"If Killer of Sheep were an Italian film from 1953, we would have every scene memorized." — MICHAEL TOLKIN, SCREENWRITER

"Killer of Sheep caught the lives of the children with a fidelity to how kids really do fight, play, and cry — and how they can sometimes be cruel simply because they're so scared." — ROGER EBERT

"What the Italian neorealists accomplished in the years after World War II... Burnett— a one-man African-American New Wave—achieved with [Killer of Sheep]: he gave a culture, a people, a nation new images of themselves." — NELSON KIM, SENSES OF CINEMA

Killer of Sheep examines the black Los Angeles ghetto of Watts in the mid-1970s through the eyes of Stan, a sensitive dreamer who is growing detached and numb from the psychic toll of working at a slaughterhouse.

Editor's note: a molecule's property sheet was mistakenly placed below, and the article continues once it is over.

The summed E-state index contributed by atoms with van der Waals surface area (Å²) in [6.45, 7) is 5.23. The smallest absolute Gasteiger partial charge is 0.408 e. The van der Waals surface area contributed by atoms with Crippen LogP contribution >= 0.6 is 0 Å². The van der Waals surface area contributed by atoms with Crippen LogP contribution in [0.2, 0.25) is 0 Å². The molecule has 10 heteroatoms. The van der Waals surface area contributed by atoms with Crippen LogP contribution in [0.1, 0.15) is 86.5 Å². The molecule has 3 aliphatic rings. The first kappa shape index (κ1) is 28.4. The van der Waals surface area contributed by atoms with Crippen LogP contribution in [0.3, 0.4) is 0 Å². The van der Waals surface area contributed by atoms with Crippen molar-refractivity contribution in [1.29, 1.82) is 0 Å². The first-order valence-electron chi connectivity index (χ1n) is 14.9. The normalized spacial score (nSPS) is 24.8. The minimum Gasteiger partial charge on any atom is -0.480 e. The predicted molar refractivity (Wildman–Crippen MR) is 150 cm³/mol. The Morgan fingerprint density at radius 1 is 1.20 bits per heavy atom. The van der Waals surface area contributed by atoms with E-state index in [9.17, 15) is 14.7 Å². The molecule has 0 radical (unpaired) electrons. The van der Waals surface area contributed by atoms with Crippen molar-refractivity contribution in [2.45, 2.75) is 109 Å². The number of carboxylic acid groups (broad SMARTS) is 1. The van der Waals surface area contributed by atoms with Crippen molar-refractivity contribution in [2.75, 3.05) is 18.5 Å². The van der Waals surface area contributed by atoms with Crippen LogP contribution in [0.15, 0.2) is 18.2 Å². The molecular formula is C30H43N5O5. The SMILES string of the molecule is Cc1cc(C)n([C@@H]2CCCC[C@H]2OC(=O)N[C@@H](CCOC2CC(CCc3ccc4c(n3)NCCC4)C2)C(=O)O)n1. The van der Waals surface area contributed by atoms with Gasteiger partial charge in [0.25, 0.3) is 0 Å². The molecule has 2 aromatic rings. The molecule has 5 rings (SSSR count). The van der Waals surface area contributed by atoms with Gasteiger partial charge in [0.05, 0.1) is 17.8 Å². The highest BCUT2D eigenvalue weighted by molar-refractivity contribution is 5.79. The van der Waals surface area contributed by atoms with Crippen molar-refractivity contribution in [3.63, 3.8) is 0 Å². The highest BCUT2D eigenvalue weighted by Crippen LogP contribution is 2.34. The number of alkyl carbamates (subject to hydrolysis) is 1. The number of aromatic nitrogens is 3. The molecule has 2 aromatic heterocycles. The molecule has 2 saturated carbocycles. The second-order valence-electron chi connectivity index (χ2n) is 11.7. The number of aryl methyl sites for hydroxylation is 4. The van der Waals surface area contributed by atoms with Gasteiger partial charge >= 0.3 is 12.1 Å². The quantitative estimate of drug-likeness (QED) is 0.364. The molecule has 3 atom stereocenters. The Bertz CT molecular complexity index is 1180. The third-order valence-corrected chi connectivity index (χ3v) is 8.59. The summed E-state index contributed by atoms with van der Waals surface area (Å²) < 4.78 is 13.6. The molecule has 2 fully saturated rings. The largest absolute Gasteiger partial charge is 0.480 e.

Frustrated by money problems, he finds respite in moments of simple beauty: the warmth of a coffee cup against his cheek, slow dancing with his wife in the living room, holding his daughter. The film offers no solutions; it merely presents life — sometimes hauntingly bleak, sometimes filled with transcendent joy and gentle humor. Killer of Sheep is definitely a must see!